Employment and overtime
Varner requires all workers in the supply chain to be in a form of employment that’s regulated by a formal contract. This employment contract has to include information about the employment terms; pay, working hours, notice periods and other aspects that have to be regulated. The length of employment must also be indicated clearly in the contract; a permanent position, a part-time position or a temporary position for a shorter, specified period.
“We also keep an eye on what benefits workers receive, and make sure this is followed up in view of their contracts,” says Vegard. “These benefits may include maternity leave, overtime pay, contributions to social security schemes and fair wage settlement if their employment is terminated.”
A lot of overtime work can present a challenge at times when factories have lots of orders that they need to complete. Varner carries out regular inspections at the factories that we work with so as to keep track of the use of overtime. We also follow up on documentation and carry out supplier surveys.
“We’ve taken action to prevent our purchasing practices creating pressure on overtime in production,” explains Vegard. “These measures include booking capacity at the factories early on and placing orders at times when the factories have less to do. This is something we have to work on constantly, an area where we can develop and become even better.”
Find out more about how we approach this risk area under Purchasing Practice on pages 47 to 49 in Varner Sustainability Report 2021.
Discrimination and women’s rights
Varner regulates requirements for and expectations of suppliers by contract; and one of these conditions is that all workers and employees must be treated the same. Vegard explains that the starting point differs depending on the country, and that cultural factors have a major part to play.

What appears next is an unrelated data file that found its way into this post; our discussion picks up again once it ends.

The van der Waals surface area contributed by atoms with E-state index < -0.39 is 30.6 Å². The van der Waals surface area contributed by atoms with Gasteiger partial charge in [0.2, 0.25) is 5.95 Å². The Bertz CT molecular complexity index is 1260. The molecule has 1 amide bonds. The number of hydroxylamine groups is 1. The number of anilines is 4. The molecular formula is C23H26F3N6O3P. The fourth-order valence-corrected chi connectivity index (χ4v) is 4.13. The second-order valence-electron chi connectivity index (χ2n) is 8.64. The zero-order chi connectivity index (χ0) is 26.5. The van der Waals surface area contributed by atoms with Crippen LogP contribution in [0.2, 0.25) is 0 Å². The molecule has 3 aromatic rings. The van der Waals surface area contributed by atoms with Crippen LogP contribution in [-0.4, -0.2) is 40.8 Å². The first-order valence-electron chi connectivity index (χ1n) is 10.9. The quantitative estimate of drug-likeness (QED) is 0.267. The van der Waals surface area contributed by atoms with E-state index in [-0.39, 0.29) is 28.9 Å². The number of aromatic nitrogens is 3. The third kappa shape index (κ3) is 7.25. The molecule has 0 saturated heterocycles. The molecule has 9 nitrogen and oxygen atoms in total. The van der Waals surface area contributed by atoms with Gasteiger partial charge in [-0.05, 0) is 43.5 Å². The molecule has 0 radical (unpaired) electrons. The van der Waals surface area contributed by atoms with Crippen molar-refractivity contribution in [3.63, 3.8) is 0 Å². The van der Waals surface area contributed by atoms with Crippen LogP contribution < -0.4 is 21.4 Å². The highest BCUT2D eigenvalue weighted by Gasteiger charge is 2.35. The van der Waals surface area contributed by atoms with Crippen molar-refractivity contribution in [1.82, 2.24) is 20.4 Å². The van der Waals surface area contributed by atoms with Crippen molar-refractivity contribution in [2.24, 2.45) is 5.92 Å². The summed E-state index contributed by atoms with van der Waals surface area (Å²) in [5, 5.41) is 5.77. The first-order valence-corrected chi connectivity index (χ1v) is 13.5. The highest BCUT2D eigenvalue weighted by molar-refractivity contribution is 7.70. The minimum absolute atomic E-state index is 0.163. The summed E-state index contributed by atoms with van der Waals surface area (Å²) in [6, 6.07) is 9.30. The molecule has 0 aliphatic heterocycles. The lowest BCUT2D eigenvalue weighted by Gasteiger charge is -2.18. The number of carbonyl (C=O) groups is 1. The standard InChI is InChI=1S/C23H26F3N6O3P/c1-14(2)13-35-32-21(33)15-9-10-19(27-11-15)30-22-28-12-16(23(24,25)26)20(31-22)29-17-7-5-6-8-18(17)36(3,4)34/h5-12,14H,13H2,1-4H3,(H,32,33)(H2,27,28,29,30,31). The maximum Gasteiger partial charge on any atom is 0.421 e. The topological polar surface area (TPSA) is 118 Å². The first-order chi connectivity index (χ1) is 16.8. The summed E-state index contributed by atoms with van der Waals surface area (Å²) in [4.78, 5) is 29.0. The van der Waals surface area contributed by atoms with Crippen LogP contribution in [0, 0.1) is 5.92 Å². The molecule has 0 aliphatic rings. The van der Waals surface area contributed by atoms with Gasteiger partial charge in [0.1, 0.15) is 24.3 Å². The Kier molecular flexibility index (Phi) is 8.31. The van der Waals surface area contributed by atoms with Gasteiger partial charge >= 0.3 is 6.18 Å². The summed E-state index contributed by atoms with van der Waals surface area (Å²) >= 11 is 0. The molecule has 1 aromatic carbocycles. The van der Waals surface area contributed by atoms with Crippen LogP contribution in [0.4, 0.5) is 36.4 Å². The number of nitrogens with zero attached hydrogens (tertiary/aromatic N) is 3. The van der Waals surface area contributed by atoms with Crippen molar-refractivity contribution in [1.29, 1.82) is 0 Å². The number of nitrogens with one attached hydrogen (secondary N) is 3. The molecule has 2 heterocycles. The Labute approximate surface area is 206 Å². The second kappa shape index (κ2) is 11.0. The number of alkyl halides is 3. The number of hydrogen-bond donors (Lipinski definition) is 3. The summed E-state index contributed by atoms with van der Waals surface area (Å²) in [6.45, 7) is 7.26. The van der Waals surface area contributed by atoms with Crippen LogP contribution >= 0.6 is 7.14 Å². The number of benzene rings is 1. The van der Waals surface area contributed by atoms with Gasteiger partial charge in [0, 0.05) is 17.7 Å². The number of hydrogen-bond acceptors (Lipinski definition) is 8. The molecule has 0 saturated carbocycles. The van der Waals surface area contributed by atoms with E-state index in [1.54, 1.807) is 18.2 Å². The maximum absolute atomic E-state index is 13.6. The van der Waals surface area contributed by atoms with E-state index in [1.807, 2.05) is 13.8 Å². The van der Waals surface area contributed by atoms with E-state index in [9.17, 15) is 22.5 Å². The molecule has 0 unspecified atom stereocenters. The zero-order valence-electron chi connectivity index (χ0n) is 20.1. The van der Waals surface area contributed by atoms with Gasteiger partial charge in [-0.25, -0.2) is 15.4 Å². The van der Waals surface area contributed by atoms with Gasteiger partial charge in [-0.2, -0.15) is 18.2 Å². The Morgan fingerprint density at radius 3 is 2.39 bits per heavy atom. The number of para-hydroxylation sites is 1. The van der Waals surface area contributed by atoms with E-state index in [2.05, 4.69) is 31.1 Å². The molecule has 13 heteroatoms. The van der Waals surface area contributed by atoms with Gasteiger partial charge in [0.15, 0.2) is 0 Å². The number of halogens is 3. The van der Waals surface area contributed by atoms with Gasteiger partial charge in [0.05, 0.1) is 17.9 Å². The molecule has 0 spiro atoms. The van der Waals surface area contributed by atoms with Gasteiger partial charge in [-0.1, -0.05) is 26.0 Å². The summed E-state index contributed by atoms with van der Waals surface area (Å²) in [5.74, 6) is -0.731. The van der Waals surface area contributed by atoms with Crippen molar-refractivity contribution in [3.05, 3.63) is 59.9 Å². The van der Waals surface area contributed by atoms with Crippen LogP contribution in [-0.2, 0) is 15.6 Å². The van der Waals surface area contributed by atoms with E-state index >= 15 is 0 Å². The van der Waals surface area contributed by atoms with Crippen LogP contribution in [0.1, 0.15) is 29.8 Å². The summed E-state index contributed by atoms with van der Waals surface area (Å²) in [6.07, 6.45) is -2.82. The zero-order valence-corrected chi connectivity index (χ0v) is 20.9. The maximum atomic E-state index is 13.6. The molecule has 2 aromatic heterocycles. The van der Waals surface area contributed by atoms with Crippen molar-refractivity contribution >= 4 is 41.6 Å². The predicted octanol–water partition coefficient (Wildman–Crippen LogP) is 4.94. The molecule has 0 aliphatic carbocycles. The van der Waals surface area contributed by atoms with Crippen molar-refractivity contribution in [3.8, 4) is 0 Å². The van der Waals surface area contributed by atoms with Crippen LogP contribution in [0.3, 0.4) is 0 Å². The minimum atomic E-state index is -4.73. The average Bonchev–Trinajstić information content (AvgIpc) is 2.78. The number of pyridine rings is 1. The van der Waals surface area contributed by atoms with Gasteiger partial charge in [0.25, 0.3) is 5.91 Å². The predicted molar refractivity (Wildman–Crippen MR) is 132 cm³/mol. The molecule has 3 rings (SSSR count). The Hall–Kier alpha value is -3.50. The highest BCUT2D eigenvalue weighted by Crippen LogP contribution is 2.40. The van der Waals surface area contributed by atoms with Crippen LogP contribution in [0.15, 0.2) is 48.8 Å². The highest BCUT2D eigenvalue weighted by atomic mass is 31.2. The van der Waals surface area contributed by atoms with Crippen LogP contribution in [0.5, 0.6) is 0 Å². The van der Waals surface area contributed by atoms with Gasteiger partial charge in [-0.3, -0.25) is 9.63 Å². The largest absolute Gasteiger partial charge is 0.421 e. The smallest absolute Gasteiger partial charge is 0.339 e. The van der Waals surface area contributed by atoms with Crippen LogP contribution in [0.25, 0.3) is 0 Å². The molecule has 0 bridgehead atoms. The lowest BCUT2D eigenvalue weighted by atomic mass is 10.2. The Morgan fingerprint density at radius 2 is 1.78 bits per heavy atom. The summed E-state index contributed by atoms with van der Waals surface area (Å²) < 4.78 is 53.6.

“The markets in which we operate present challenges in respect of equal treatment regardless of gender, religion or ethnicity. We want to work with suppliers and partners to create awareness of this issue and find ways to resolve it. Women are particularly vulnerable to discrimination, harassment and gender-based violence.”
To address these challenges, Varner is working in partnership with various organisations working to promote women’s rights in the workplace, including Social Awareness and Voluntary Education (SAVE) in India and the Joint Ethical Trading Initiative (JETI) in Bangladesh.
Find out more about the company’s work on discrimination and women’s rights in the textile industry.
Would you like to know more about Varner’s work with clothing production, sustainability and the environment? In the Varner Sustainability Report 2022, the Varner Sustainability Report 2021 and the Varner Sustainability Report 2020 you will find everything you need to know, and a bit more.
You can also send an email directly to [email protected] if there’s anything else you’d like to know about how we work with sustainability.